Thursday, June 22, 2017

So It Goes: Where I've been, what's happening now, and where I'm going

When my aunt died three years ago, I ended up with her house. My grandfather bought it from a bank back in 1943 and fixed it up with a gang of his fellow Norwegians. I love the house, mostly because I've spent a large part of my life there. 

The problem with the house is that it's about 150 years old and my aunt's maintenance of it was piss-poor for the last decade of her life. When my wife and I decided to move in, there was more than a little work to be done. Then we hired a nice but business sense-lacking contractor. Eventually, we fired him, found an awesome new guy, and moving in. A year and a half later than planned. So it goes. 

The last month or two has been madness. Every time it looked liked we were done, something came up. First, we learned the sump pump didn't work when the basement flooded with three inches of water and fried the hot water heater. At the same time it looked like we'd have to rip up ten feet of sidewalk to clear the sewer line. Fortunately, that last one didn't happen, but we didn't have water in the house for a week.

I'm telling you all this 1) for the heck of it, and 2) to explain where I've been. It's been a struggle to keep on top of my regular Black Gate reviews, so this site has just gone silent. Now I'm back(ish).

I've been enjoying the heck out of reading old sci-fi for Black Gate these past few months. I hope you've enjoyed following along as I've returned to my youthful haunts. So far, most of the trips I've taken have been good fun, particularly some of the most recent ones, City and Half Past Human in particular. 


In addition to becoming burned out on swords & sorcery, I was getting a little irritated by the recent kerfuffle over hard sf vs. soft sf. I think there was a serious misunderstanding over the two definitions.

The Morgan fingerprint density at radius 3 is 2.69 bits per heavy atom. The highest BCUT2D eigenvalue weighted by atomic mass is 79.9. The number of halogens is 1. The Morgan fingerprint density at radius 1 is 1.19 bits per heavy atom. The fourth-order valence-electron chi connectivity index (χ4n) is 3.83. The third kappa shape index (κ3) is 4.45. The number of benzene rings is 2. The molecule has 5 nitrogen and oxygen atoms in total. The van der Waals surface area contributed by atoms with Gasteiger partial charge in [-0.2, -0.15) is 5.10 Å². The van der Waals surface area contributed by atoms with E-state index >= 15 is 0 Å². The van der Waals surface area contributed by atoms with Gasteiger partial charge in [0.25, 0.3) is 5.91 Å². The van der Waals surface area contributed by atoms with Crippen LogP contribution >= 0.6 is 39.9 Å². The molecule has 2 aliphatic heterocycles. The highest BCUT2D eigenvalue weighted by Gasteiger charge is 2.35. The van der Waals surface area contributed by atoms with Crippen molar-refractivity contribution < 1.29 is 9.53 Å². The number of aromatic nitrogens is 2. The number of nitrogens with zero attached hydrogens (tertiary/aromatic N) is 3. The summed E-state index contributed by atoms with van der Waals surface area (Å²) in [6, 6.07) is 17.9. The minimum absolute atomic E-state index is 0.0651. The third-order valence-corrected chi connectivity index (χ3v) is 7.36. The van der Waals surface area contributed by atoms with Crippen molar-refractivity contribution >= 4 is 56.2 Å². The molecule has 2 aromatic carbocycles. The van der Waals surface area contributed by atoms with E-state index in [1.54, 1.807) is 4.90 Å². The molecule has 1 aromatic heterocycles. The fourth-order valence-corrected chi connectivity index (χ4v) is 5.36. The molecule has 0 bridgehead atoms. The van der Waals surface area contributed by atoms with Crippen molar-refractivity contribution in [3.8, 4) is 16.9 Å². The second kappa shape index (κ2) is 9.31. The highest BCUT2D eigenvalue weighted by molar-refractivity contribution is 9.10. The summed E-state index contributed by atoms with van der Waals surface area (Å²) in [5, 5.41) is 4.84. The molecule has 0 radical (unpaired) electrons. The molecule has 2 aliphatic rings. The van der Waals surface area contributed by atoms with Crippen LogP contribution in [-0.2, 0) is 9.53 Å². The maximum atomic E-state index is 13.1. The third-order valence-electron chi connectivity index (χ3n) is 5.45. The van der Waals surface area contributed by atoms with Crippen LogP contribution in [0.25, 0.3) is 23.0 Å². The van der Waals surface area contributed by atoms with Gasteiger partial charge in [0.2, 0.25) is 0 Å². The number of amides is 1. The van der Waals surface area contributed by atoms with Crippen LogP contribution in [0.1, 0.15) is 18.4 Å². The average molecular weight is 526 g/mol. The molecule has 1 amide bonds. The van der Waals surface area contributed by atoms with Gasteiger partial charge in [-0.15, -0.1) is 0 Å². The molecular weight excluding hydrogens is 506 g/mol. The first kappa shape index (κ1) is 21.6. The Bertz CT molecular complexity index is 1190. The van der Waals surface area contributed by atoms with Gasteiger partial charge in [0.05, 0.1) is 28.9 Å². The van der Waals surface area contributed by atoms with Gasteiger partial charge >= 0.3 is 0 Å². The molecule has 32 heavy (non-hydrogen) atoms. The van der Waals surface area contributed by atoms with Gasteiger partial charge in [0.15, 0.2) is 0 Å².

As long as I've been aware, hard sci-fi, a term apparently coined in the fifties, referred to fiction that tended to utilize the hard science (ie. physics, mathematics, etc.) for its story hooks. That means Clarke, Clement, Anderson, as well as Niven, Bear, and Brin. You'll note all those writers took tremendous liberties with science, to the point that they included wholly fantastic things like psychohistory the Teela Brown gene. At some level, though, the getting some of the science right is important for the stories they're telling.

Soft sci-fi, a term generally attributed to Peter Nicholls of the Science Fiction Encyclopedia, refers to writing with two strands. The first, echoing the real science, is concerned with the soft sciences, such as anthropology, sociology, and the like. Think of Ursula K. LeGuin's sci-fi. The second strand is one where the science is just not that accurate or important. A good example here would be Simak's City, where the even the broadest generalities of how the robots function or humans (and dogs) are transmogrified into Jovian lifeforms are never a concern. Nicholls also wrote that what's hard and soft sci-fi is all a little nebulous and rarely a clear cut set of categories. I definitely can't disagree with that.

The pre-WWII sci-fi that everybody was up in arms defending doesn't need to be defended, let alone by crapping on later "harder" fiction. The examples people brought up about Campbell and company dismissing older sci-fi were worth discussing, but only insofar as it explained why Astounding published what it did and what it didn't. Writers like Anderson, Norton, and Heinlein may not have been writing as extravagant space opera as Doc Smith had, but they didn't stop writing tales of heroic action and adventure just because they took more time thinking about physics.